Spatial, Temporal and Ecological Patterns of Peri-Urban Forest Transitions. An Example From Subtropical Argentina

Related GLP Member: Yohana Jimenez, Ricardo Grau


  • Accessibility to urban and peri-urban areas is associated with forest transition.
  • Second home developments may accelerate forest transition.
  • It is likely that new forest around urban and peri-urban areas has relatively higher proportion of non-native plant species, which increases local species richness when introduced species are not invasive.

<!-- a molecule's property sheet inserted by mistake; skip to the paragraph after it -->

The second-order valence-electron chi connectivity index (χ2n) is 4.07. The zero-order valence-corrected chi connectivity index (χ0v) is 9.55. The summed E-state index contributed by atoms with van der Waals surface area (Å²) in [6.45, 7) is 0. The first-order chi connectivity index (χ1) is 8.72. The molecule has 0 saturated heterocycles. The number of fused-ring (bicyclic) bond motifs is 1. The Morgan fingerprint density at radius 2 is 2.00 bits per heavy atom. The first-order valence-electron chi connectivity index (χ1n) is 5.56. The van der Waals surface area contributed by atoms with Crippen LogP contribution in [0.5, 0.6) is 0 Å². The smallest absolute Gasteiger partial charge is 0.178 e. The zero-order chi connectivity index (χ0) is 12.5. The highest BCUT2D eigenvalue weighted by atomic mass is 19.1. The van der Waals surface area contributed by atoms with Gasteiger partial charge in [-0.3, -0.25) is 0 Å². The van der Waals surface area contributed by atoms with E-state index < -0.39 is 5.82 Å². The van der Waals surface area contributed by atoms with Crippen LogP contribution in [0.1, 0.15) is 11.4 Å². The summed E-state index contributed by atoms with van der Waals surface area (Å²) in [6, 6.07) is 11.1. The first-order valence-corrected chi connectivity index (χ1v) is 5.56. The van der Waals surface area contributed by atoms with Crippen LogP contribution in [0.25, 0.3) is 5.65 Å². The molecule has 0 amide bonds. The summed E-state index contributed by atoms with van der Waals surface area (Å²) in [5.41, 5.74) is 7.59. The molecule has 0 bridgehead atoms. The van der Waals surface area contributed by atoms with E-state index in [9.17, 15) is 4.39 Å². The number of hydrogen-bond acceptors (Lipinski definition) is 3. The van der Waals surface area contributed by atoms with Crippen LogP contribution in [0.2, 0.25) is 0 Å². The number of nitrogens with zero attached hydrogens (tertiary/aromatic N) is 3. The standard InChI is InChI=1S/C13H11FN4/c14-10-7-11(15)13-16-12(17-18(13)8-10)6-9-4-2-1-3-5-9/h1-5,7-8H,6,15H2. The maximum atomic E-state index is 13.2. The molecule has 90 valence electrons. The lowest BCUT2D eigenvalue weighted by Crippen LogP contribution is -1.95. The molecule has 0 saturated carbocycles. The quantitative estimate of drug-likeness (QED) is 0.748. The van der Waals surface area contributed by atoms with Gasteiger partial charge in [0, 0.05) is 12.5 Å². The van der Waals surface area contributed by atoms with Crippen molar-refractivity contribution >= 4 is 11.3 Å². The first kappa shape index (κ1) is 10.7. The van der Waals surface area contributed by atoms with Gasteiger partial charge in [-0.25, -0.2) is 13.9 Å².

Most studies on forest transition (FT) have focused on temporal patterns of forest cover across whole countries or regions, without much consideration of the local spatio-temporal heterogeneity or the species composition of new forests. We hypothesize that peri-urban forest transitions are driven by processes associated with urban-based economies and functioning, which define spatial characteristics of new forests. We analyzed the patterns of peri-urban forest expansion detected during the past three decades in the Lules watershed, a montane area of ca. 100,000 ha around San Miguel de Tucumán (SMT), an urban center of ca. one million inhabitants in the Andean foothills of subtropical Argentina. New forests (4,600 ha) were observed through the watershed, but they were more frequent at short distances (1–15 km) from the urban and second home residential areas. New forests nearby SMT are characterized by higher plant diversity largely due to a higher proportion of exotic species. In some cases, these exotic species dominated new forests diminishing stand-level biodiversity. Second-home residential areas, a byproduct of the urban centers in intermontane valleys, replicate the spatial patterns of exotic-dominated forest transition observed around SMT. We argue that peri-urban FT provides an early characterization of the future patterns of spontaneous forest transition with increased presence of globalized species which may locally increase species richness. We use the case study to discuss emerging research lines and to emphasize the importance of urban-centered land use policies (e.g., associated to urban-based uses such as recreation or watershed conservation) as key targets for promoting new forests more beneficial for future generations.